Barbara K. Levin Fine Arts Associates, LLC

Anthony Brass

In the 1980s Barbara Levin founded her art appraisal and consulting firm, Barbara K. Levin Fine Art Associates, with a specialized area of expertise and decades of continually refined, professional evaluation practices.

Levin says she looks at any project the same way: “The client has to be educated about exactly what is involved in an appraisal; and (they need to know) what they’re going to get in the appraisal so there aren’t any questions or surprises in the final report.”

Levin added that the timing of when they receive the final appraisal report is paramount.

The successful process is always educational for her clients, as Levin’s firm helps individuals and larger companies navigate through the changing times of the art consulting world.

“It’s specialized. There are people that haven’t had one (appraisal) done in many years,” Levin says. “Years and years ago it was quite a different field. As fine art continued to rise in value, the difficulties or challenges associated with the practice has changed dramatically from ‘off-the-top-of-your-head.’ Early on appraisals were often done by coming and taking a look, and giving a number. Our methodology (now) requires that we do the research and evaluation; and we have to support our numbers.”

Levin’s consulting firm distinguishes itself from others in that she is an American Society of Appraisers (ASA) Accredited Senior member—her certification, of course, includes the fine arts.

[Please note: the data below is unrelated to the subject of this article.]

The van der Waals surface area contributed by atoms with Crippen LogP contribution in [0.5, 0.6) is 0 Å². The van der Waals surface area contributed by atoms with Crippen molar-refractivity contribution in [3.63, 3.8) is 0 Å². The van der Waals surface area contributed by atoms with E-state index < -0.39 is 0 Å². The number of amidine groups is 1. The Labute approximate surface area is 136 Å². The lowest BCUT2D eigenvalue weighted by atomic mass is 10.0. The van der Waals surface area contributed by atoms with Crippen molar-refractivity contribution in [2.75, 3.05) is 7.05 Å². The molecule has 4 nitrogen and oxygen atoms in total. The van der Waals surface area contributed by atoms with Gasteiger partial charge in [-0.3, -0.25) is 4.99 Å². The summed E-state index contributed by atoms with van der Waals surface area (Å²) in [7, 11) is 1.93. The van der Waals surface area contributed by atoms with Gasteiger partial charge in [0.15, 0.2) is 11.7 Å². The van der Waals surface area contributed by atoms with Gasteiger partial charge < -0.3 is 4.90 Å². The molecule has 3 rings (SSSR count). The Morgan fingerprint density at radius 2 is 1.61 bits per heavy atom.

She has an art history background with a practical and necessary academic knowledge of her field. She is also very specialized in her work.

“There are many appraisers that do everything that there is out there when they walk into a house. I only specialize in fine arts: paintings, works of art on paper and sculpture. That is a very different approach to the practice,” Levin says.

Levin’s clients are wide-ranging from individuals, museums, insurance companies, Fortune 500 companies, some IRS background experience, referrals from conservators and auction houses. “There’s a very wide possibility of sources for clients. They’re all treated exactly the same. The final product has to be at the right level, no matter which source it comes from.

She has seen the metamorphosis of the appraisal business through the decades.

“I would say since the `80s, there’s less corporate collecting. There’s still major collections and corporate work that I do. It’s not as popular as it was in the late `80s early `90s. It’s not quite as broad as it used to be,” Levin says.

Also, she says that different economic times can alter the collector’s market for high-priced pieces and their pursuits of them. Those times can affect the appraising businesses too.

“These challenges are like for any other small business—obviously with unemployment and the lesser availability of credit—people are deferring things; they’re spending only on what’s necessary.” Levin added another influence on individuals is the estate tax situation; it is another question mark into how people deal with their estates, in terms of these tax rates. And, the deferral (idea) for certain estate taxes can be an issue for her business.

Levin says her art history background is a necessity for results in the arts. She has a broad background to draw on when she enters the field.

“What I see, even as specialized as I am in this area, the arts field is huge in terms of what you see.”

For years Levin has combined her art history, and her regular accredited testing (recertification every five years includes 100 hours of education) and lectures, her own speaking engagements, and has cohesively built up her business.

“Having taken everything under the sun, history just is irreplaceable. And going through the program that I have through ASA, in terms of the technical aspects of appraising, is the other side that’s irreplaceable. The combination facilitates good work.”